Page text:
Aldeburgh RNLI lifeboat launched to a yacht In difficulties
Aldeburgh's all-weather lifeboat (ALB), ‘Freddie Cooper’, was launched on Sunday afternoon to a 32-foot yacht, with one person onboard. They had called for assistance, as they were reported to be struggling to make headway, as they were going against the tides and winds South of Aldeburgh.
At 2.31pm there was a UK Coastguard request to launch the ALB to assist the casualty. On arrival at scene, off Orford Ness, at 3.12pm, it was found that the casualty had the sail wrapped around the mast and only enough fuel to get to safe haven.
A heaving line was sent across and the casualty was taken under tow and headed towards the River Ore. On arrival at the river’s mouth, the state of the tides meant there was not enough depth of water for the casualty to be taken into the river, so was unsafe. At 5.30pm it was decided to continue towing the casualty to Harwich.
On arrival at the entrance of Harwich harbour, the yacht was released and was able to use it’s engine to head for safe haven. The ALB then departed Harwich to return to Aldeburgh. Just before returning, Harwich inshore lifeboat (ILB) had been tasked to search and rescue a drifting yacht nearby, so while enroute back to Aldeburgh, the ALB stopped to see if they needed assistance. Harwich ILB had successfully located the casualty and had them under tow, so the ALB continued their journey back to station.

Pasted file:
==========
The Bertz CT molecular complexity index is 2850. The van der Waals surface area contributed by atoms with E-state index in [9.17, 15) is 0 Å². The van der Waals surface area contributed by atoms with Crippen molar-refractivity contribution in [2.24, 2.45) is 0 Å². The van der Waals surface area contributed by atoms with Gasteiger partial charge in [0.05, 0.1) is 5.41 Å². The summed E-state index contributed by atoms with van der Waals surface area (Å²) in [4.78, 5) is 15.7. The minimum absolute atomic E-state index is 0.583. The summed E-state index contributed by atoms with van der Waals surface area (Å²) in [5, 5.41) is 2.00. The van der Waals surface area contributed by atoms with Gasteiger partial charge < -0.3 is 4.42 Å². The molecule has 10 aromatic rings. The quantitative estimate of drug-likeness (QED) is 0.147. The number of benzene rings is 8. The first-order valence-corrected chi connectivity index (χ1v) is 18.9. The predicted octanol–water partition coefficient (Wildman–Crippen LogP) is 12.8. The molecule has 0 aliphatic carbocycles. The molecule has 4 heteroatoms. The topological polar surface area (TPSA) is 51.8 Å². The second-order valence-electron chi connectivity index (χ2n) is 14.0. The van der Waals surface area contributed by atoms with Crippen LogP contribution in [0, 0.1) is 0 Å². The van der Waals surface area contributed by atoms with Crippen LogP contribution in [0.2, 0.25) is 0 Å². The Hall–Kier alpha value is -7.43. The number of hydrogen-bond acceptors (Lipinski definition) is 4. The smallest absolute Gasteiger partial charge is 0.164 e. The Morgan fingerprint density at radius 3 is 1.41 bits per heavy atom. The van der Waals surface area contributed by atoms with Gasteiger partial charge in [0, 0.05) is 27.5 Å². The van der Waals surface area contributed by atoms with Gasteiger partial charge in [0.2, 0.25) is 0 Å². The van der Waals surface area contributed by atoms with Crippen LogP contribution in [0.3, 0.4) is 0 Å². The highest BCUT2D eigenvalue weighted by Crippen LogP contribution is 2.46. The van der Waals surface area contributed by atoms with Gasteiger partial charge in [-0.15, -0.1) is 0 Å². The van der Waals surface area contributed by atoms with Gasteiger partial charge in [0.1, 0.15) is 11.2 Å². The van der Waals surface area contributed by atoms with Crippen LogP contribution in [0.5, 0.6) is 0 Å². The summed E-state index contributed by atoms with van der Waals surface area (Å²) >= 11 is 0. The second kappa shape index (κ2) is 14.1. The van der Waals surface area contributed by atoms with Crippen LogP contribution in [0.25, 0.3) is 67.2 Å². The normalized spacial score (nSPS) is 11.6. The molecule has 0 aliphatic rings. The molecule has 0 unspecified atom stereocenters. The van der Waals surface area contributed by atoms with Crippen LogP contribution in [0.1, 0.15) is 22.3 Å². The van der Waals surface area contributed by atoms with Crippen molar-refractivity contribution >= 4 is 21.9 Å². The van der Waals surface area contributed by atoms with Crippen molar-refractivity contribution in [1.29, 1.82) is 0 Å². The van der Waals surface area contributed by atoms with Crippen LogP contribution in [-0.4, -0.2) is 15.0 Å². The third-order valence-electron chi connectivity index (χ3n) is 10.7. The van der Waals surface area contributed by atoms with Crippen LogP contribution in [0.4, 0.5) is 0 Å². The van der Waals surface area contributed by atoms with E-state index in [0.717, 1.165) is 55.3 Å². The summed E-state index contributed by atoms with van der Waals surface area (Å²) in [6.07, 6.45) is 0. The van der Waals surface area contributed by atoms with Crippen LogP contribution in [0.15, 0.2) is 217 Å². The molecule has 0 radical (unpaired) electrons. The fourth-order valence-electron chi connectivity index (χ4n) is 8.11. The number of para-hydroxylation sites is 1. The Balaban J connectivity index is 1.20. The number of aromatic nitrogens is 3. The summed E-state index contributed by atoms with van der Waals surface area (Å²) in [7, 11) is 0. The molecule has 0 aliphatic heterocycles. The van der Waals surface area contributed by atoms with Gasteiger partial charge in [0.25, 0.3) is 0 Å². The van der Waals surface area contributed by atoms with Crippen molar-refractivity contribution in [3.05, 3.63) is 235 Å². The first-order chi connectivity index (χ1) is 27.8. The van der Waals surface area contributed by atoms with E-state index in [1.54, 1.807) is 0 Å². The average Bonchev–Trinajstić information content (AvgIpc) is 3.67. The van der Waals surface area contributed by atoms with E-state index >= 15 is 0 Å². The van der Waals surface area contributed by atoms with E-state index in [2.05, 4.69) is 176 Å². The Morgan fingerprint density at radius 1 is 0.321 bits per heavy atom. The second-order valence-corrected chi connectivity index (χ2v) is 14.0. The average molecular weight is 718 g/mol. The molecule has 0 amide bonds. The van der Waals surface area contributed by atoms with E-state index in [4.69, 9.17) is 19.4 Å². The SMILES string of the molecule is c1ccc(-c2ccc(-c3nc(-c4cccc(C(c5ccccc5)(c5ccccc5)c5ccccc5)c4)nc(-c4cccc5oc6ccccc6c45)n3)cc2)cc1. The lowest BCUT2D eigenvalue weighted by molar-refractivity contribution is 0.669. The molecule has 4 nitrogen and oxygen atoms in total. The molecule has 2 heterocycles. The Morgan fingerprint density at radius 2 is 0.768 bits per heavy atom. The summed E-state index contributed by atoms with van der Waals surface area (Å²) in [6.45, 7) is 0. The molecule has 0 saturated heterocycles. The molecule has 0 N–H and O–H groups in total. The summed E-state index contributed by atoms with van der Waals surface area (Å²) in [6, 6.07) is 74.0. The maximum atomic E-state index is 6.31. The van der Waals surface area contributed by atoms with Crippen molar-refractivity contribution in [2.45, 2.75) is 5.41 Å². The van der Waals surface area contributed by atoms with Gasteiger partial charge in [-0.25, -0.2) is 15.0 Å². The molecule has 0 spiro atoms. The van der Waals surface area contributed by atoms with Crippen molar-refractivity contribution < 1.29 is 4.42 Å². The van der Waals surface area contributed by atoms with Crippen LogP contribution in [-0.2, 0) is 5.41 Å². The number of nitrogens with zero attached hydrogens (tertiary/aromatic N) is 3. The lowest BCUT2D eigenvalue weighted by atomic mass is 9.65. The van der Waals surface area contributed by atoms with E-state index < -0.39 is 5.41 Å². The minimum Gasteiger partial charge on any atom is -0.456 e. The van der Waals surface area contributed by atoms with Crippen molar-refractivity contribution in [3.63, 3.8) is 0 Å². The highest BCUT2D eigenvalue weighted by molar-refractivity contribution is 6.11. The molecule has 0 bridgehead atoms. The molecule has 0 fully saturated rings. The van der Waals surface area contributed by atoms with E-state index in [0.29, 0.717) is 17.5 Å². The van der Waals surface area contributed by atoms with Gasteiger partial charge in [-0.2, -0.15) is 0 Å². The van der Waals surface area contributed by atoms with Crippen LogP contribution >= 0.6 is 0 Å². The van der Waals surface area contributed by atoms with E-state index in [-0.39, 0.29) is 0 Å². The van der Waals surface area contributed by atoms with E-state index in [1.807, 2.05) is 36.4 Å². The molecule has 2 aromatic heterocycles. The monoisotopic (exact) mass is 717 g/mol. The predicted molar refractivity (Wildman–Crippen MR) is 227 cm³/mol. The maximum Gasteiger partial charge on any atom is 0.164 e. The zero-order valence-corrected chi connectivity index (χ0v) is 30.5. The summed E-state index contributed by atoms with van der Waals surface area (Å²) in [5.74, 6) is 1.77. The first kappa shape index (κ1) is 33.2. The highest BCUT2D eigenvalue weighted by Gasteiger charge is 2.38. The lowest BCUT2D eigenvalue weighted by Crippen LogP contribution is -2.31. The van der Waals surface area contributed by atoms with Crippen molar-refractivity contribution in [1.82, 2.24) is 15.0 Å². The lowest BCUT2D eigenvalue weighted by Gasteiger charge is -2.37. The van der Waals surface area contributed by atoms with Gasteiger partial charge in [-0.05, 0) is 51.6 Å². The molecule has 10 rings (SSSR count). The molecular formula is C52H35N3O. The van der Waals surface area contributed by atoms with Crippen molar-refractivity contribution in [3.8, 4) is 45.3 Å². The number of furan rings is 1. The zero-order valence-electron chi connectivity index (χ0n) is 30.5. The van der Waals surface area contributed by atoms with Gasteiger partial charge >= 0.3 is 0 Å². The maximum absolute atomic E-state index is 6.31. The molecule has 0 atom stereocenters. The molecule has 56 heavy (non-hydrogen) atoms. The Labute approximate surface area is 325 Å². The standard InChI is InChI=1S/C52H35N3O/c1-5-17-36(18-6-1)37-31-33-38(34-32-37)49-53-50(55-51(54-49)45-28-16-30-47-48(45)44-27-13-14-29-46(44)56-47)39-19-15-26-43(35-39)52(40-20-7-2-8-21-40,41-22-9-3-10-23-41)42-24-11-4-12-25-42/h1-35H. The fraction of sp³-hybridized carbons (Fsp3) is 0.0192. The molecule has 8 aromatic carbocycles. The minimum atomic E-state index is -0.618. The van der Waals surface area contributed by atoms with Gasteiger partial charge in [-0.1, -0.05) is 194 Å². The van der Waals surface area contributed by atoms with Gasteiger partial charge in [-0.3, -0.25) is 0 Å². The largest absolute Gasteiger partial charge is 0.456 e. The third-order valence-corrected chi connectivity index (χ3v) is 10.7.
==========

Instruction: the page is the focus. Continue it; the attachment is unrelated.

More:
The ALB was back on station at 9pm.
RNLI media contacts
Caron Hill, Aldeburgh RNLI Volunteer Lifeboat Press Officer, 07837 263210 email firstname.lastname@example.org
Clare Hopps, RNLI Press Officer (North and East) 01642 790636 / 07824518641/ email@example.com
For enquiries outside normal business hours, contact the RNLI duty press officer on 01202 336789
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The Royal National Lifeboat Institution is the charity that saves lives at sea. Our volunteers provide a 24-hour search and rescue service in the United Kingdom and Ireland from 238 lifeboat stations, including four along the River Thames and inland lifeboat stations at Loch Ness, Lough Derg, Enniskillen and Lough Ree. Additionally the RNLI has more than 1,000 lifeguards on over 240 beaches around the UK and operates a specialist flood rescue team, which can respond anywhere across the UK and Ireland when inland flooding puts lives at risk.
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